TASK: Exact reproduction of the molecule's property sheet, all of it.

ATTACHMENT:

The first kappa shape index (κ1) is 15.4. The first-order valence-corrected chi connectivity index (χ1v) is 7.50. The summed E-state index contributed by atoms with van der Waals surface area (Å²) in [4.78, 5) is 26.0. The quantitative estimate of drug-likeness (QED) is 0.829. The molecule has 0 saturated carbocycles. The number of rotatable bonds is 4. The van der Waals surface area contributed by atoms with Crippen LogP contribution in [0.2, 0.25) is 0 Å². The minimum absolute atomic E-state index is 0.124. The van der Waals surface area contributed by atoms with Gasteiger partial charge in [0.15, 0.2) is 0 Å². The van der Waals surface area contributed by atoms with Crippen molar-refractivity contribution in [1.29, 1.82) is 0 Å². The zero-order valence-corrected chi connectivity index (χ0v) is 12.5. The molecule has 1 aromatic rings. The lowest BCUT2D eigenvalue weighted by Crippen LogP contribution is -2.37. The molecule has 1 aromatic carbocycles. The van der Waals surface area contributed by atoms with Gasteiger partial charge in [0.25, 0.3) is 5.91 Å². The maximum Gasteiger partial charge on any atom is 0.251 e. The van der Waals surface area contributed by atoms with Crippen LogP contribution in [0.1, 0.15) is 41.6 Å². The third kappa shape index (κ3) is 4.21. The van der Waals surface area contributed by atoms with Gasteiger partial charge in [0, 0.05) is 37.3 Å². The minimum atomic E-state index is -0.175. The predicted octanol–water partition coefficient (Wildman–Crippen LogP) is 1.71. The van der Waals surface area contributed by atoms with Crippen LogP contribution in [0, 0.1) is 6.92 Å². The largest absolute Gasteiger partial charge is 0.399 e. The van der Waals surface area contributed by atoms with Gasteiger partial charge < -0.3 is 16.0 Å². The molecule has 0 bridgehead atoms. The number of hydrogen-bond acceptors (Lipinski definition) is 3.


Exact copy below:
The first kappa shape index (κ1) is 15.4. The first-order valence-corrected chi connectivity index (χ1v) is 7.50. The summed E-state index contributed by atoms with van der Waals surface area (Å²) in [4.78, 5) is 26.0. The quantitative estimate of drug-likeness (QED) is 0.829. The molecule has 0 saturated carbocycles. The number of rotatable bonds is 4. The van der Waals surface area contributed by atoms with Crippen LogP contribution in [0.2, 0.25) is 0 Å². The minimum absolute atomic E-state index is 0.124. The van der Waals surface area contributed by atoms with Gasteiger partial charge in [0.15, 0.2) is 0 Å². The van der Waals surface area contributed by atoms with Crippen molar-refractivity contribution in [1.29, 1.82) is 0 Å². The zero-order valence-corrected chi connectivity index (χ0v) is 12.5. The molecule has 1 aromatic rings. The lowest BCUT2D eigenvalue weighted by Crippen LogP contribution is -2.37. The molecule has 1 aromatic carbocycles. The van der Waals surface area contributed by atoms with Gasteiger partial charge in [0.25, 0.3) is 5.91 Å². The maximum Gasteiger partial charge on any atom is 0.251 e. The van der Waals surface area contributed by atoms with Crippen LogP contribution in [0.1, 0.15) is 41.6 Å². The third kappa shape index (κ3) is 4.21. The van der Waals surface area contributed by atoms with Gasteiger partial charge in [0, 0.05) is 37.3 Å². The minimum atomic E-state index is -0.175. The predicted octanol–water partition coefficient (Wildman–Crippen LogP) is 1.71. The van der Waals surface area contributed by atoms with Crippen LogP contribution in [0, 0.1) is 6.92 Å². The largest absolute Gasteiger partial charge is 0.399 e. The van der Waals surface area contributed by atoms with Gasteiger partial charge < -0.3 is 16.0 Å². The molecule has 0 bridgehead atoms. The number of hydrogen-bond acceptors (Lipinski definition) is 3.